As mentioned, baring the belly was big in fashion in the 2000s, so crop tops were in. These could range from a shorter-than-usual t-shirt, or perhaps a kid’s tee for a shrunken look, via little sports shelf bra, to just a bikini triangle bra. The shelf bra was what was meant by a crop top. Layering was cool, so you might wear a big, baggy men’s shirt over your crop top.
If you watch Christina Aguilera’s video for “Dirrty” (2002) you’ll see that one of the backing dancers wears a cropped t-shirt cut even higher than the top of her bra, so that’s one way of layering. In the UK, a crop top was usually offset in some way, so either with a loose shirt on top or baggy jeans or big combat trousers.
Baggy jeans and combat trousers were another hangover from the 90s. They were an excellent contrast to the little tops, and often had a low waistline. All Saints were famous for their many pocketed combat trousers, and a lot of other bands followed suit.
Halternecks and other necklines
Halternecks, spaghetti straps and other delicate and interesting necklines were popular. A particular shape of halter neck top seemed to dominate. It was cropped (of course) with a high, bib neck and tiny thin straps round the back of the neck and tying it on in the back. It made your back look very naked.
There was something about a plain and simple block colour vest with very slim straps which was simultaneously practical yet dainty. They could be paired with anything, from jeans to lacy skirts, ad were a wardrobe staple. However, they weren’t entirely practical actually, as both styles showed your bra straps. Most people just went with it. Or you could wear a strapless bra or one with clear straps. This somewhat undermined the “I’ve just thrown this on and look great” effect, though.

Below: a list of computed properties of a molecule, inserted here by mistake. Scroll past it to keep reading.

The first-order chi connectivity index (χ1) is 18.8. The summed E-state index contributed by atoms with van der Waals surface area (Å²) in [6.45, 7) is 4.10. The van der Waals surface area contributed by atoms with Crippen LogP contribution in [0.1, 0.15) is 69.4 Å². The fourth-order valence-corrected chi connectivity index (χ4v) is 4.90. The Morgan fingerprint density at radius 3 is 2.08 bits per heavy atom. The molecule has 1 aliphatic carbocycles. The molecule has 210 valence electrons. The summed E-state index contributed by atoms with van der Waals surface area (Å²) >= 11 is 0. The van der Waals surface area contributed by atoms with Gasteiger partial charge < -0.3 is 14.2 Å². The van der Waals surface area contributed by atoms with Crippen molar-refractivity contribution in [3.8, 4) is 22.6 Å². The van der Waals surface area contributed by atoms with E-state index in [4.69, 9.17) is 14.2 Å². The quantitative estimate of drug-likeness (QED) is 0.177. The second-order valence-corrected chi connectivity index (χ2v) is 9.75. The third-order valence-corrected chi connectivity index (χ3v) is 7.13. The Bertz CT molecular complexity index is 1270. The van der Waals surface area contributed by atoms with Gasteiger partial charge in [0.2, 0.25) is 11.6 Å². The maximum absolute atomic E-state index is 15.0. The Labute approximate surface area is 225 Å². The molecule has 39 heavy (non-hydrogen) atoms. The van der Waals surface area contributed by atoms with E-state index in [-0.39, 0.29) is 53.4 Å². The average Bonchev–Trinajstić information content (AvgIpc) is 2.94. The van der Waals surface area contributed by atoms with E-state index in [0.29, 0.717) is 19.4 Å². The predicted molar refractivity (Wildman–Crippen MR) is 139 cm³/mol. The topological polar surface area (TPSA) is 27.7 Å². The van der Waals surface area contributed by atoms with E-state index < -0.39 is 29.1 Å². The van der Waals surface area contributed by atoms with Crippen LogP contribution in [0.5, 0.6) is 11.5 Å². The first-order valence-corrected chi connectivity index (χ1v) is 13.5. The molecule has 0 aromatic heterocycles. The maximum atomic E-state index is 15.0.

2000s clothing – Sk8ter style
Avril Lavigne brought out the song “Sk8ter Boi” in 2002. It was a deep morality fable about a girl who did ballet and someone who was “just a skater boy” who gets dumped because “he wasn’t good enough for her”. Then he gets famous and she wishes she hadn’t been so shallow. Except, she’s still obviously pretty shallow, because she now wants him because he’s famous. Well anyway, he sure showed her!
In the video, Lavigne exemplifies skater style. Baggy t-shirts, graphic prints, long shorts, Converse sneakers, studded leather bracelets. Makeup wise, heavy eyeliner and lip gloss and she has straightened, long hair. She also adds a cheeky tie over her t-shirt. It’s a little bit punk, a little bit grunge, but tweaked for a California hot weather sporty alternative lifestyle.
Later on, Avril Lavigne shocked the entire world by disappearing for a bit, and then reappearing in 2006 with a much sleeker style. Rumours abounded that she had died and been replaced by a clone. But since she was only 17 when she did the Sk8ter Boi video, maybe, just maybe… she grew out of skater style? See also the shock and awe over Courtney Love and Billie Eilish.